Re: 304 on Non-Conditional Request?

Actually there's a hole in the spec maybe.

if you get a 304 response to a request that had more than 1 Etag, and 
the Etag in the response doesn't match any of the Etags from the 
request, then there's no way to choose which representation is being 
indicated by the 304.

Is this just a broken server?  We see 304s come back all the time with 
new Etags, and I'm pretty sure I've seen comments about just treating it 
as metadata and updating the stored Etag, but fundamentally

if 304 means no change, and
different Etag means it changed,

then which is it?  And this only "works" if there's only 1 Etag.


------ Original Message ------
From: "Willy Tarreau" <>
To: "Adrien de Croy" <>
Cc: "Mark Nottingham" <>; "Mike Bishop" 
<>; "HTTP Working Group" 
Sent: 15/08/2016 8:23:08 PM
Subject: Re: 304 on Non-Conditional Request?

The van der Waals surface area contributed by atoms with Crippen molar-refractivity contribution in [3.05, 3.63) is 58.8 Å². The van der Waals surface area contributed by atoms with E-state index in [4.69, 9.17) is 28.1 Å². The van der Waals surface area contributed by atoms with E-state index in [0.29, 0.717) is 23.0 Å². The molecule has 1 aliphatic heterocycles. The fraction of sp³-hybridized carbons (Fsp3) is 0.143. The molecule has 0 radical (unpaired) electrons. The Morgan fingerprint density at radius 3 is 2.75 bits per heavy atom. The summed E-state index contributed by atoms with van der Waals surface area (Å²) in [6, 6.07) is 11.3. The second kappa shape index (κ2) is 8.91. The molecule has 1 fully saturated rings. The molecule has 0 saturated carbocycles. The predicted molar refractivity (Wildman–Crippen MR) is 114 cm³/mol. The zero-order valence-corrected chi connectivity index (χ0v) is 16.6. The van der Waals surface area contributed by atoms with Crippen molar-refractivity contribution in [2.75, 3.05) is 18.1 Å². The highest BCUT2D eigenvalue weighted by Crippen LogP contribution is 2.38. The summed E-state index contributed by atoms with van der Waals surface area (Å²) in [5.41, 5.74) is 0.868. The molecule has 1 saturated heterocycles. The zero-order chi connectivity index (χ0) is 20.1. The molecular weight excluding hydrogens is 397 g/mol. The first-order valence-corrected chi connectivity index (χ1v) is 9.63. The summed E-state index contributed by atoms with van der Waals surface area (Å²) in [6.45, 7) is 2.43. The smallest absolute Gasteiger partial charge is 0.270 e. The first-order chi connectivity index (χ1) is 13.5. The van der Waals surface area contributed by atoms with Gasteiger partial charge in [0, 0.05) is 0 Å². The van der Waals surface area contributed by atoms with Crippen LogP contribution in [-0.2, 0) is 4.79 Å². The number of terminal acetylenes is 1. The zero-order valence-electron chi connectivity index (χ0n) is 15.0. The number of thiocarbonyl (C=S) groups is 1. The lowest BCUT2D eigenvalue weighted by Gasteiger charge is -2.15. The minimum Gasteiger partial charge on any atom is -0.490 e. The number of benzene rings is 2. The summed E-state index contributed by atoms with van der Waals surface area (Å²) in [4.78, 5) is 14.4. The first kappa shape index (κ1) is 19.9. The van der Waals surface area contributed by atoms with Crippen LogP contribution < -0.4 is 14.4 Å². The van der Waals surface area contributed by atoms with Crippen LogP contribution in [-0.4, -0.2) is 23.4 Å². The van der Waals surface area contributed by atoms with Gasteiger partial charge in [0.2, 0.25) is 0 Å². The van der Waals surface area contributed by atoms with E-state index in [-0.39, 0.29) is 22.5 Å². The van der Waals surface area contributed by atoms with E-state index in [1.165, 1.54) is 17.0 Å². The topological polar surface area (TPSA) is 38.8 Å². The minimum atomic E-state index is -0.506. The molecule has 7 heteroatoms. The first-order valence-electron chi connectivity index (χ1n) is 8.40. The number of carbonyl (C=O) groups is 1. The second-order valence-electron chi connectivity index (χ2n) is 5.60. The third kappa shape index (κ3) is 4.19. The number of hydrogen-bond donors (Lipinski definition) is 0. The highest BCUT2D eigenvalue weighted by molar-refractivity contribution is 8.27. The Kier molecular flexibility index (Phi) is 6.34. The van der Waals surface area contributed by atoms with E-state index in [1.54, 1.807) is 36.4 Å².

>Hi Adrien,
>On Fri, Aug 12, 2016 at 01:32:03AM +0000, Adrien de Croy wrote:
>>  if the request was non-conditional, that would also happen if you 
>>  have any version already.  Client basically needs to retry.
>>  FWIW we see this happen quite a bit with proxies encountering broken
>>  servers.
>>  E.g.
>>  1. client makes non-conditional request to proxy.
>>  2. Proxy has a stale version
>>  3. Proxy adds If-None-Match and stored ETag
>>  4. Server responds with 304 with different ETag (yes, there are 
>>  high-profile servers that frequently do this)
>>  5. Exasperated proxy forwards 304 to the client, which then has to 
>>  hopefully the proxy removed the invalidated (by ETag) cache entry in 
>>  meantime so it works the second time.
>A long time ago (~15 years) I've been experiencing a different case 
>a caching proxy would ignore the if-none-match field, pass the request 
>the server, which responds 304, which is forwarded to the client and 
>by the proxy. The next client requesting the same object to the proxy 
>be delivered the 304 from the cache.

Received on Tuesday, 16 August 2016 02:03:52 UTC